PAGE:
And the Award for Cruellest Retailer Goes to …
… a company that profits from the torture of animals – Fortnum & Mason. As it gears up for its hoity-toity Food & Drink Awards ceremony tomorrow, we felt duty-bound to tell the world about the store’s nasty side by presenting an award of our own. So today, we bestowed on Fortnum & Mason the not-so-proud title of UK’s Cruellest Retailer because of its continued sale of foie gras.
Glamorous PETA volunteers put on their glad rags and rolled out a red carpet outside Fortnum & Mason’s Piccadilly store in order to present the medal of dishonour. Although for some reason, the company’s CEO, Ewan Venters, declined to attend the ceremony, plenty of curious passersby stopped to find out what was going on – and were dismayed to learn the vile secret of animal abuse that lurks behind Fortnum’s fancy exterior.
When it comes to cruelty, Fortnum & Mason really does stand out. Harvey Nichols, Selfridges, Ocado and many other businesses have shown that they have a conscience by banishing foie gras from their shelves. Because foie gras is made by repeatedly shoving a metal pipe down the throats of ducks and geese and feeding them until they become severely ill, it can never be humane.
Fortnum & Mason’s Food & Drink Awards are purportedly all about “the proud heritage of British food”. But if the company really were committed to celebrating the best of British, it wouldn’t still sell foie gras. There is no such thing as British foie gras, after all: it’s illegal to produce the repugnant foodstuff in this country because of its cruelty.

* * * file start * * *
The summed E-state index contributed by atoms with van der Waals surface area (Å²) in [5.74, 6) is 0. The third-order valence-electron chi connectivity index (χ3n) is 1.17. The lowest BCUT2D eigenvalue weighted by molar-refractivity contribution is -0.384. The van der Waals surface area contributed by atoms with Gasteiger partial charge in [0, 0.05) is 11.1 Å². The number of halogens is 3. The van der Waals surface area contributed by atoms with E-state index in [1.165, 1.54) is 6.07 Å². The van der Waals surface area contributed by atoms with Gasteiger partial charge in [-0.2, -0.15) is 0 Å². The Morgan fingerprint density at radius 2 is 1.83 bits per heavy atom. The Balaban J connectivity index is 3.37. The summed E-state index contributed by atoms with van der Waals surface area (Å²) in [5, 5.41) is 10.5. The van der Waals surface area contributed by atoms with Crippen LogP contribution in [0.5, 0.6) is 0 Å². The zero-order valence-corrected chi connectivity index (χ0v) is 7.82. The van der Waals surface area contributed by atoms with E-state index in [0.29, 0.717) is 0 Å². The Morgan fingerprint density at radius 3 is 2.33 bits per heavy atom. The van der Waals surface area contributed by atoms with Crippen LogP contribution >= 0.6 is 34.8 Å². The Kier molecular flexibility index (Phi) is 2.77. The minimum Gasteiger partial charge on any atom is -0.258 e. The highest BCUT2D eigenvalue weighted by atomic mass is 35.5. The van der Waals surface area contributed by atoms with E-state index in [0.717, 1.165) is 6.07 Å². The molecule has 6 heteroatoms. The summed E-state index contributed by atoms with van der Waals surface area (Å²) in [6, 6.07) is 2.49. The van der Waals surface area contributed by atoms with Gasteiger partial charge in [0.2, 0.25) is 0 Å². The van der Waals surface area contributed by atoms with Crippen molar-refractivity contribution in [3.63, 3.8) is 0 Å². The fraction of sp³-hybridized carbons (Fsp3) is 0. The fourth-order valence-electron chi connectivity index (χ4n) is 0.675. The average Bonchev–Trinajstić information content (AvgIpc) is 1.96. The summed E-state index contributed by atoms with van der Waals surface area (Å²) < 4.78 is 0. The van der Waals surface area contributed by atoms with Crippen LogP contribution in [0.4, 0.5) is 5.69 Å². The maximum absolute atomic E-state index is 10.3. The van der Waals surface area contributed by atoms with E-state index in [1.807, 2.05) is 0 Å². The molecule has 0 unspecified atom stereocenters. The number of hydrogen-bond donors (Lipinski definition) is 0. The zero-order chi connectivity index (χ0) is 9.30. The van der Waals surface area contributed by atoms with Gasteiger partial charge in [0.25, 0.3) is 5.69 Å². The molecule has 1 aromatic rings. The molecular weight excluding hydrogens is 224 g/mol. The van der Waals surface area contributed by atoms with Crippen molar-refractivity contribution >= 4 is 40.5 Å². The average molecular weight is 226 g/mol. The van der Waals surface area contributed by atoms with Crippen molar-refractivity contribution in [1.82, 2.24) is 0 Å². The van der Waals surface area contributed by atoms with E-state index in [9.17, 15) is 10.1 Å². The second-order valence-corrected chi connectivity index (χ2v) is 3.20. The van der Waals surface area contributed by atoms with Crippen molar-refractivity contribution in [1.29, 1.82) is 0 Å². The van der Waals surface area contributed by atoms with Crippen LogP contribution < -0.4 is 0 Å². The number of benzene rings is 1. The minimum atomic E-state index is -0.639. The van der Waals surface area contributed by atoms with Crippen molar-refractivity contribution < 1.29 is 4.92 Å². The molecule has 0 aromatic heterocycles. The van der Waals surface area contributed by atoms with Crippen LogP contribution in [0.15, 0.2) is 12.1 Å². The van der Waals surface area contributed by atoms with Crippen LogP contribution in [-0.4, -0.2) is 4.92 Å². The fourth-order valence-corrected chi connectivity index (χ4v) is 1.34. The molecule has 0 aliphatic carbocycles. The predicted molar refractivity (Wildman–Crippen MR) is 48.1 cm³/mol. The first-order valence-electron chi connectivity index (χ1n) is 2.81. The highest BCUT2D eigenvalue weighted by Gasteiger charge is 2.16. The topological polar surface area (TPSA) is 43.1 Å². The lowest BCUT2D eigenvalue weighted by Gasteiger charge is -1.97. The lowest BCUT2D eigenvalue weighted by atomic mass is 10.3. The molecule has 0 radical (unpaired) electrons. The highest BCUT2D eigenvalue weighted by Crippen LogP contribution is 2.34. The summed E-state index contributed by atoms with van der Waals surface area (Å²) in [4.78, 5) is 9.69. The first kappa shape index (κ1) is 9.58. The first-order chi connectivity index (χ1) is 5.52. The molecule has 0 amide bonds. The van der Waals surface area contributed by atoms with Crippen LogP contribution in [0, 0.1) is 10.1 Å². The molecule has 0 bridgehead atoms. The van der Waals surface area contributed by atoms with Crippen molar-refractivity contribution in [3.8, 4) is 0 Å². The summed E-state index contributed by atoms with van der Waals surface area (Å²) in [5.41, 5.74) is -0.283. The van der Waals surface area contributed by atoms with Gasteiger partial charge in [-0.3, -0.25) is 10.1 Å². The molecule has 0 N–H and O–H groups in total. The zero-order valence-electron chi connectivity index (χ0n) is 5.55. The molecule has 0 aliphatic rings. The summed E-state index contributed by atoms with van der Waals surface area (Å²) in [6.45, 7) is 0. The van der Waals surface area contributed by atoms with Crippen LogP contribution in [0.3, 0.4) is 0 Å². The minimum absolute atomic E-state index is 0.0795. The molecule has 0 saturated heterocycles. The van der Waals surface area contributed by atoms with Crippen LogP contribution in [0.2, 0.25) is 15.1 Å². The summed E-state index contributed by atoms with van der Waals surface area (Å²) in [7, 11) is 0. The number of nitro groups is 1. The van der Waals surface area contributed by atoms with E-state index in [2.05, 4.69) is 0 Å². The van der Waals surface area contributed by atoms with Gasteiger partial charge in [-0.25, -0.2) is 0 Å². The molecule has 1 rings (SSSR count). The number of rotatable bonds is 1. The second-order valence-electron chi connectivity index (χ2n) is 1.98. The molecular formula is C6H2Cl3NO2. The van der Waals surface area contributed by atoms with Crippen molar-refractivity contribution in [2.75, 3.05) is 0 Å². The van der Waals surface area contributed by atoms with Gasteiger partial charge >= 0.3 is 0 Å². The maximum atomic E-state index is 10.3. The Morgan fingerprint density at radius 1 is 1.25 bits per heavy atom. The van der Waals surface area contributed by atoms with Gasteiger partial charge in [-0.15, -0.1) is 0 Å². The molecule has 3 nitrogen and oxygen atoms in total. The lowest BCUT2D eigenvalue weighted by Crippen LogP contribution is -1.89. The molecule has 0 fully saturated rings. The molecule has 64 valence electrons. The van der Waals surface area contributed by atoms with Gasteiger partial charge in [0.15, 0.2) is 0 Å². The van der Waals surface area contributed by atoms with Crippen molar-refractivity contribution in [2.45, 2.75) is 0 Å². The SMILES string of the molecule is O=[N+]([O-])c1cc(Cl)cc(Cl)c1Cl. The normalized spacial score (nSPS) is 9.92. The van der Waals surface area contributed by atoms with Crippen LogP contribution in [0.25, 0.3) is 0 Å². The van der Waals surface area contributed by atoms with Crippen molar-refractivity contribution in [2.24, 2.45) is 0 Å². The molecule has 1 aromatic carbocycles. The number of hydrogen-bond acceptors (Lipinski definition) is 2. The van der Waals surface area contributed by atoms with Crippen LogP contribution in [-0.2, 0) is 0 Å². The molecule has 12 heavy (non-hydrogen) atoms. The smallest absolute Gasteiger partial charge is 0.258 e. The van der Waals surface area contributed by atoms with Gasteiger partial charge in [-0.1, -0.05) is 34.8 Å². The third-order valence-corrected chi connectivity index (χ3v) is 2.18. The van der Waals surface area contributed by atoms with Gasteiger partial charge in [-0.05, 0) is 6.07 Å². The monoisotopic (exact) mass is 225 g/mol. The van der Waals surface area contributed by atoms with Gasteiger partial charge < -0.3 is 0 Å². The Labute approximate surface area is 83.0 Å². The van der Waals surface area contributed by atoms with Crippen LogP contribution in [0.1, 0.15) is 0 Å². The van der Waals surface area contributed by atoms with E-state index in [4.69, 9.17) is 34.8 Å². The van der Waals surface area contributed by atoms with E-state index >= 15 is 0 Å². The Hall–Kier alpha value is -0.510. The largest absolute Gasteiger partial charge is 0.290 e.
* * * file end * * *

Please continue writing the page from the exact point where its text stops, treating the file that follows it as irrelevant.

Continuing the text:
As long as Fortnum & Mason profits from imported torture, it has no right to talk about our proud British heritage. Anyone with an ounce of compassion would not be able to maintain a stiff upper lip while watching the trauma that geese go through on foie gras farms. We know – we’ve seen it. Our undercover investigation of Fortnum & Mason’s suppliers shows panting, terrified birds who are roughly grabbed by their necks as the force-feeding tube is shoved down their throats and huge amounts of grain are pumped into their stomachs. This happens to them several times, every single day, until they’re killed, painfully, at the abattoir.